With the Labor Day holiday behind us, we start looking forward to the arriving Fall and the change in activities that brings for many of us. Students young or old return to school, organizations and businesses that have scaled back for the summer months are now gearing back for full days again, and the mornings are beginning to have more than a little chill to them.
Growing up I can’t remember a time when my Mother wasn’t going, always going. She drove us to the skating rink, the ski hill, the footballs games, bastketball games, friend’s houses, movie theater, and anywhere else it was too far to ride our bikes to go. Mom always found a way to make the ride interactive. Normally it was singing along with the radio or playing one of any number of riding in the car games such as alphabet signs, license plate geography, name that tune and so many more. There are many fond memories of car rides.
Car rides are a great time for one-on-one connection! Whether it’s your spouse, children, parents, or a friend, use the time in the car to deepen your relationship. When our daughter was growing up the car was the perfect place to play the “what if” game. The “what if” game was our way of hopefully preparing her for situations when we wouldn’t be there to protect her. It must have helped somewhere because she’s good in a pinch and can hold her own in an emergency. It may take effort to come up with scenarios to talk about with your child, but it really isn’t that difficult.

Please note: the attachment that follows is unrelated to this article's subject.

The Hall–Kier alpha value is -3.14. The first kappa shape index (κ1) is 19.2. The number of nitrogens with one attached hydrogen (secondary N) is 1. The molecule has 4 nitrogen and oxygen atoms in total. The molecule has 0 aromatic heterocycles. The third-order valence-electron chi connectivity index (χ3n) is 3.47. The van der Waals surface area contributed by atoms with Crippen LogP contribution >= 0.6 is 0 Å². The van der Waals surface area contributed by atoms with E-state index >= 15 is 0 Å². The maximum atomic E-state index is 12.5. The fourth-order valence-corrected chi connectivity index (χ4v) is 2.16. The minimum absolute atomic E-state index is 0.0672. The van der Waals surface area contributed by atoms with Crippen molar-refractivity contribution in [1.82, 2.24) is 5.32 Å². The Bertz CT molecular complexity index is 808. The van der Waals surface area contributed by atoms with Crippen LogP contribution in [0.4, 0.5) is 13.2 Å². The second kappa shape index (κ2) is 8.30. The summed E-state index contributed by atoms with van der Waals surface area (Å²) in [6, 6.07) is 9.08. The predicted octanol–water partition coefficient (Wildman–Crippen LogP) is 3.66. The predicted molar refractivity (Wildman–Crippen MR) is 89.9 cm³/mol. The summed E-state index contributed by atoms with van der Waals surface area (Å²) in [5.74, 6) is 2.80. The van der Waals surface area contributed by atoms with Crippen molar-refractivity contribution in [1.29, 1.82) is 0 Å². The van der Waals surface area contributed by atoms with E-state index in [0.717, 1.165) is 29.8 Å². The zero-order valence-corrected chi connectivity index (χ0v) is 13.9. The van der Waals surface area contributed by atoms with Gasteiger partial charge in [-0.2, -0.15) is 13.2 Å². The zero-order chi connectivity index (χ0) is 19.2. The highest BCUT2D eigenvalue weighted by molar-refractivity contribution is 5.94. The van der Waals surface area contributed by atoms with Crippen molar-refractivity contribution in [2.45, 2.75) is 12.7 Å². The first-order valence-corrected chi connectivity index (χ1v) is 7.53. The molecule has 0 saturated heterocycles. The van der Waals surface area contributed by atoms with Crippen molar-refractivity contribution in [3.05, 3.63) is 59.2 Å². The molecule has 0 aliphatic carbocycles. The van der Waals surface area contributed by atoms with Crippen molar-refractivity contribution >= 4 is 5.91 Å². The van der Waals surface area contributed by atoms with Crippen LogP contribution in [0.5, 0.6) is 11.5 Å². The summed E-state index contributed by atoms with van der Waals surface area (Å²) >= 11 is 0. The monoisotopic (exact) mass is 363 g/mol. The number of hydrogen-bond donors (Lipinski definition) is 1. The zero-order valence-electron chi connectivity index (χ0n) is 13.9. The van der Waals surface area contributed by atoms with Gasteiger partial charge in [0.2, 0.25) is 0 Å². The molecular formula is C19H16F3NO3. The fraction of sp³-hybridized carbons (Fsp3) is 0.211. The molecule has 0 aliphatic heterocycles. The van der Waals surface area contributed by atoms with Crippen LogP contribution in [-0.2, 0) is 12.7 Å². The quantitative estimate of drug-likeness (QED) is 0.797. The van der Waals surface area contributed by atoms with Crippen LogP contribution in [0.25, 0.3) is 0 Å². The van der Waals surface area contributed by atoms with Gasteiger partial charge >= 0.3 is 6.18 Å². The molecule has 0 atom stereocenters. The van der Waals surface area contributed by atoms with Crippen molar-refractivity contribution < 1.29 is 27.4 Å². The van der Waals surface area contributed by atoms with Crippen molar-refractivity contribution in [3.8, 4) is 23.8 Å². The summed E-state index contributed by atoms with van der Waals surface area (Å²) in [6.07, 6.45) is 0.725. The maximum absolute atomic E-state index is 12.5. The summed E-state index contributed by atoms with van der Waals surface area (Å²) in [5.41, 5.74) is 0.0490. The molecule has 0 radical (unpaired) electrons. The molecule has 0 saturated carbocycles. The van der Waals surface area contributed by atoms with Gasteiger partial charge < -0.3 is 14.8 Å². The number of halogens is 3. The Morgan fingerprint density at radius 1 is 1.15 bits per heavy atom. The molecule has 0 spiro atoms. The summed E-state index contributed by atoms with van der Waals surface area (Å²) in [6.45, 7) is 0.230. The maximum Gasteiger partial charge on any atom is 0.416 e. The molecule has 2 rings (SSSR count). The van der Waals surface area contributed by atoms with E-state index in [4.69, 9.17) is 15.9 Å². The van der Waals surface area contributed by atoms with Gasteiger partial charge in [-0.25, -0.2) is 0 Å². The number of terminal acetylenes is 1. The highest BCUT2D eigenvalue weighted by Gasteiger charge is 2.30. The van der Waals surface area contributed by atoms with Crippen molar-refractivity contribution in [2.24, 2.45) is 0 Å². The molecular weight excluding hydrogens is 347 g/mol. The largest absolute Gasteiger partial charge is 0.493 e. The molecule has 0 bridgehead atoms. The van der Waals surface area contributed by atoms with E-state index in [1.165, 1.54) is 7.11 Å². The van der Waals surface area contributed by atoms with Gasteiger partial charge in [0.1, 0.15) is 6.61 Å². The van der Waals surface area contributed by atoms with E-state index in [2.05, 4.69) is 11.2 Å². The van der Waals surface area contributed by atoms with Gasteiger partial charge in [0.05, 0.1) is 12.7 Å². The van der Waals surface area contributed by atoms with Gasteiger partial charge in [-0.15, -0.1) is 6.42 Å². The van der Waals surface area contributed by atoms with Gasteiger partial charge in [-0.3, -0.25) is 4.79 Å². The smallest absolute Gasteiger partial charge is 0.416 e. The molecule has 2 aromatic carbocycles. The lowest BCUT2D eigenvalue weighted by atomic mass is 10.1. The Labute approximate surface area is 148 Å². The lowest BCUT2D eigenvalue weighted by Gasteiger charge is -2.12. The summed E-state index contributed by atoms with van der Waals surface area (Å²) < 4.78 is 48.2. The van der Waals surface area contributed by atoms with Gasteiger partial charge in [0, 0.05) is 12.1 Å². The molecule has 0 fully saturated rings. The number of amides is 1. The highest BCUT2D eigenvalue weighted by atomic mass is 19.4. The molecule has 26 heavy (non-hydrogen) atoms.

Of course there are the obvious situations. First, the “what if” needs to be age appropriate. If you child is young – start with the basics, don’t talk to strangers, don’t take gifts from people you don’t know, how do you share, etc. If you’ve got a pre-teen, the questions need to dig deeper. The whole point is to get your child to think – and express their thoughts to you. The interaction can make for a much stronger parent/child relationship – and may just help give your child tools to work with when you aren’t around.
Don’t forget to use this time wisely with adults in your life as well. Some great conversation starters to learn more about someone are the “dreaming” questions. Things like: If you could eat at any restaurant in the world, where would it be? What would you eat? If you could design the perfect (insert whatever here), what would it be? If money was no object what would you want for a house? If you could spend a week anywhere you wanted where would it be? Interact with each other in the car or truck. Talk about dreams and schemes. It’s not only fun, but you’ll find it helps to deepen that feeling of togetherness and bonding.
This week is also a good week to set the family schedule. Just as counselors recommend that couples schedule and conduct “date nights” to help keep the relationship strong, the family needs the same type of attention. Schedule a game night or family night. Set aside the time for a family dinner followed by an interactive family activity. Take a bike ride together. Dust off the board games and play a game together. Get a deck of cards and play a game of cards. Whatever the activity make sure it involves everyone. (By the way…game night, like date night, needs to have rules: no telephone calls during game night; no getting out of game night because homework isn’t done – they can get up early in the morning and finish it; parents need to be as diligent. But before the family calendar becomes nearly unreadable from all the entries – fill up a night a week to dedicate to … being a family together.